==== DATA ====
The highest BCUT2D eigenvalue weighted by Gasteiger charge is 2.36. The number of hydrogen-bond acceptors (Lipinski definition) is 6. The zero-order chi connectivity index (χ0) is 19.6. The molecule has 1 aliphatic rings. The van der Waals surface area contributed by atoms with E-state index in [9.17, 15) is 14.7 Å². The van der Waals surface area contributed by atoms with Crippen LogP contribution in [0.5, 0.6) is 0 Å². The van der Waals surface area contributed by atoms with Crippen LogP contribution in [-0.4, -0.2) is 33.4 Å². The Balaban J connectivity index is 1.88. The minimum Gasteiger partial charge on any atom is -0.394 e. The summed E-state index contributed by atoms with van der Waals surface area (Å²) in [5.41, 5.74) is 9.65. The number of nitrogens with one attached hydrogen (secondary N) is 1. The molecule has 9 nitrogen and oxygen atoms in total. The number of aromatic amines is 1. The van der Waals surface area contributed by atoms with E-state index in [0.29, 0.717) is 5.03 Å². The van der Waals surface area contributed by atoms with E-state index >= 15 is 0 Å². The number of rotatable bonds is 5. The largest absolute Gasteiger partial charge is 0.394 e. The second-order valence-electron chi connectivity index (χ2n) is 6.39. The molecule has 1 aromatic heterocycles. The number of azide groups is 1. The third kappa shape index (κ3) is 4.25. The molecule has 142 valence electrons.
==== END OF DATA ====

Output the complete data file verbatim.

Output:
The highest BCUT2D eigenvalue weighted by Gasteiger charge is 2.36. The number of hydrogen-bond acceptors (Lipinski definition) is 6. The zero-order chi connectivity index (χ0) is 19.6. The molecule has 1 aliphatic rings. The van der Waals surface area contributed by atoms with E-state index in [9.17, 15) is 14.7 Å². The van der Waals surface area contributed by atoms with Crippen LogP contribution in [0.5, 0.6) is 0 Å². The van der Waals surface area contributed by atoms with Crippen LogP contribution in [-0.4, -0.2) is 33.4 Å². The Balaban J connectivity index is 1.88. The minimum Gasteiger partial charge on any atom is -0.394 e. The summed E-state index contributed by atoms with van der Waals surface area (Å²) in [5.41, 5.74) is 9.65. The number of nitrogens with one attached hydrogen (secondary N) is 1. The molecule has 9 nitrogen and oxygen atoms in total. The number of aromatic amines is 1. The van der Waals surface area contributed by atoms with E-state index in [0.29, 0.717) is 5.03 Å². The van der Waals surface area contributed by atoms with E-state index >= 15 is 0 Å². The number of rotatable bonds is 5. The largest absolute Gasteiger partial charge is 0.394 e. The second-order valence-electron chi connectivity index (χ2n) is 6.39. The molecule has 1 aromatic heterocycles. The number of azide groups is 1. The third kappa shape index (κ3) is 4.25. The molecule has 142 valence electrons.